Take a look at Sir Paul Smith's photographs
A glimpse into the shadowy world of the legendary British fashion designer
As you might guess, the venerable fashion designer Sir Paul Smith, whose exhibition Hello, My Name is Paul Smith opens at the Design Museum this month, loves to travel, and there’s one item that’s never without reach: his camera. Not only does he shoot many of the images for his own label's campaigns, he also frequently takes to the Paul Smith Instagram feed to share his more personal snaps.
“I still take my camera everywhere, it’s an essential ingredient to my travel arrangements every time,” Smith says. “It’s like a diary, a visual diary.” Smith’s posts include everything from rabbit good luck charms and architectural staircases to decaying pianos and even his view at the dentist.
The Nottingham-born designer has been taking photographs since he was eleven years old and his father, who was an amateur photographer who ran the local camera club in Beeston, Nottingham, was a key inspiration for him. “My father taught me how to take photographs,” Smith says. “We had a dark room in the house and I used to go in there to develop and print.”
One theme that runs through many of Paul Smith’s Instagram photos is his use of shadows to create humour and interest. “I’ve always loved shadows and often shadows have been used in my work,” he explains. “Shadows that have been printed onto fabric. Venetian blinds, the shadows through them. The shadow of trees, the shadows of people, the shadow of a bicycle.”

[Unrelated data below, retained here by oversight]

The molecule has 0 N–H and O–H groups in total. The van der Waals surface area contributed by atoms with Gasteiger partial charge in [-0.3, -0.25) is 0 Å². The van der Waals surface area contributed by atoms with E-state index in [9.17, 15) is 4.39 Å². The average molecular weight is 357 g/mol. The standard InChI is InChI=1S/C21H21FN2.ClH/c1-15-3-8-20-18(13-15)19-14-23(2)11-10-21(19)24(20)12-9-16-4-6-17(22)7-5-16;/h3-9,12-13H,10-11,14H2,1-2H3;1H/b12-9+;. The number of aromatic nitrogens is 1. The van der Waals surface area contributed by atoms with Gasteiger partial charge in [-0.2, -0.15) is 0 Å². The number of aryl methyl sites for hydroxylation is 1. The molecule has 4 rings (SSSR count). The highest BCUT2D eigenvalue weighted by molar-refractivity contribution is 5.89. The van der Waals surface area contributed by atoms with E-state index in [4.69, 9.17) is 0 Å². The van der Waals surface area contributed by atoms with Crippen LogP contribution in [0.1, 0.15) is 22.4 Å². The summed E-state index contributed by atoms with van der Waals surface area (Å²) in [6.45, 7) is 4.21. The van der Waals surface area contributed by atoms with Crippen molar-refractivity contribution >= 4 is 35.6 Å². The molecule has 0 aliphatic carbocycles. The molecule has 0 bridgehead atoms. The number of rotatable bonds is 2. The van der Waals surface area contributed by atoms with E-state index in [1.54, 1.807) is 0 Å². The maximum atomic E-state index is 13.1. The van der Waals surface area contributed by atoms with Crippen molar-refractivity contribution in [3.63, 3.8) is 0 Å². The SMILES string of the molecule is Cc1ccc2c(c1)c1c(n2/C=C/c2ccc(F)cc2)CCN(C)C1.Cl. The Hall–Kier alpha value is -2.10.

As keen Phaidon.com readers will know, Sir Paul isn’t the only prominent British designer to use a camera as their visual notebook. Architect John Pawson, who has designed the new space for the Design Museum in South Kensington, is known for his huge library of photographs. Pawson keeps a camera on him at all times, and produces thousands of images every year – a selection of which were published in the book A Visual Inventory and as a series of rather beautiful postcards.
Not only using his photographs as inspiration, Paul Smith frequently uses them in his final collections, most recently an image taken in Budapest featured on a silk suit jacket. “Printing the unexpected onto a fabric always is my handwriting,” he says. “A flower on the fabric. A photograph I’ve taken printed onto a fabric.”
Also a prolific collector of photographs, artwork and objects Paul Smith’s collection features works by Andy Warhol, David Hockney and Banksy as well as pieces which have been sent to him by unknown enthusiasts since the 1990s. Much of Smith’s collection, as well as his jam-packed office and studio, has been transported to the Design Museum for the exhibition Hello, My Name is Paul Smith which is open until March 9, 2014.
For more, go here. For greater insight into the uses and meanings of photography, consider our great Stephen Shore book, The Nature of Photographs. Buy it from the people who made it, here. And for the Pawson postcards follow the link in the story.